§ 62. Sir J. BUTCHER
asked the Prime Minister whether he is aware that the late 889 Captain Fryatt's ship, the "Brussels," is advertised for sale at the Baltic Exchange on the 23rd instant, and that such a disposal of a ship associated with such historical memories would cause profound regret to large numbers of the officers and men of our mercantile marine; and whether he will cancel the proposed sale and utilise the ship as a training ship, or otherwise preserve it?
I have been asked to reply. The "Brussels" has been stripped of all her fittings, and is so damaged that there is nothing remaining on board of any general interest. I fully realise that the whole nation shares in admiration of the gallant conduct of Captain Fryatt whose name is associated with this ship, but if all the British steamers on which heroic actions took place were to be retained as exhibition ships, a very large proportion of the British mercantile marine would be laid idle. The ship has no value for exhibition purposes, nor would she be suitable as a training ship The Government have no need of her and if private purchasers can see their way to make efficient use of her, it is felt that this is the most satisfactory solution of the problem. Otherwise she must remain a constant charge. The Curator of the War Museum has been invited to inspect the ship to see if there is anything of historical national interest which could be placed in the National War Museum as a permanent record of the services of this very gallant officer of the British Mercantile Marine.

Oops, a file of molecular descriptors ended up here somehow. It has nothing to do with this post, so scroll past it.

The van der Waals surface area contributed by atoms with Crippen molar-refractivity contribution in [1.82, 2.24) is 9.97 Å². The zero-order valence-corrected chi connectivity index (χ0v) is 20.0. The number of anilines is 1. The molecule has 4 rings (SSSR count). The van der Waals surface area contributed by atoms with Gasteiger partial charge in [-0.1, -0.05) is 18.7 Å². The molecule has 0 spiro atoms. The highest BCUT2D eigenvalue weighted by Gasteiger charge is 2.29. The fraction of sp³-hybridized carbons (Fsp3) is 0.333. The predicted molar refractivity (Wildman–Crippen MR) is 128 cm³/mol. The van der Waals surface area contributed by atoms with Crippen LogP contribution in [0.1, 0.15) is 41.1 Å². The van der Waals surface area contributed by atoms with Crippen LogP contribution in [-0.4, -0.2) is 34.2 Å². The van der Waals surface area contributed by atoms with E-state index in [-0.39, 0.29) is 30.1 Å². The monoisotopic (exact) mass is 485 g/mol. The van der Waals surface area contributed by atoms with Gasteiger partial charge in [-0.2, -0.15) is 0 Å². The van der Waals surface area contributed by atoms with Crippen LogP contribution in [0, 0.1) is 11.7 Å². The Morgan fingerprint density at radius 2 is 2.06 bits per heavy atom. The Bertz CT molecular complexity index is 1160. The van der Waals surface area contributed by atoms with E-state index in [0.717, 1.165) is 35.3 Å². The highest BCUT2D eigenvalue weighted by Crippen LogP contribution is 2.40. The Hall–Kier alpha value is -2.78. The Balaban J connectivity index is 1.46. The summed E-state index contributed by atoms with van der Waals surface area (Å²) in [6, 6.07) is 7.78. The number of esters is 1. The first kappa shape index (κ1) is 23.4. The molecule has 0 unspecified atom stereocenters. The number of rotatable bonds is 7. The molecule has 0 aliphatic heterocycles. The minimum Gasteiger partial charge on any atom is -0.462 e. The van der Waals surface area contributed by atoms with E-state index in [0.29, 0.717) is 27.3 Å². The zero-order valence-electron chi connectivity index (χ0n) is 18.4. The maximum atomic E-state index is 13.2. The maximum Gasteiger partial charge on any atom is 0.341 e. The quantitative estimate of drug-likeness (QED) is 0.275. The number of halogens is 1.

§ Sir J. BUTCHER
Would the hon. Gentleman bear in mind that this ship was given back by the Belgian Government to us?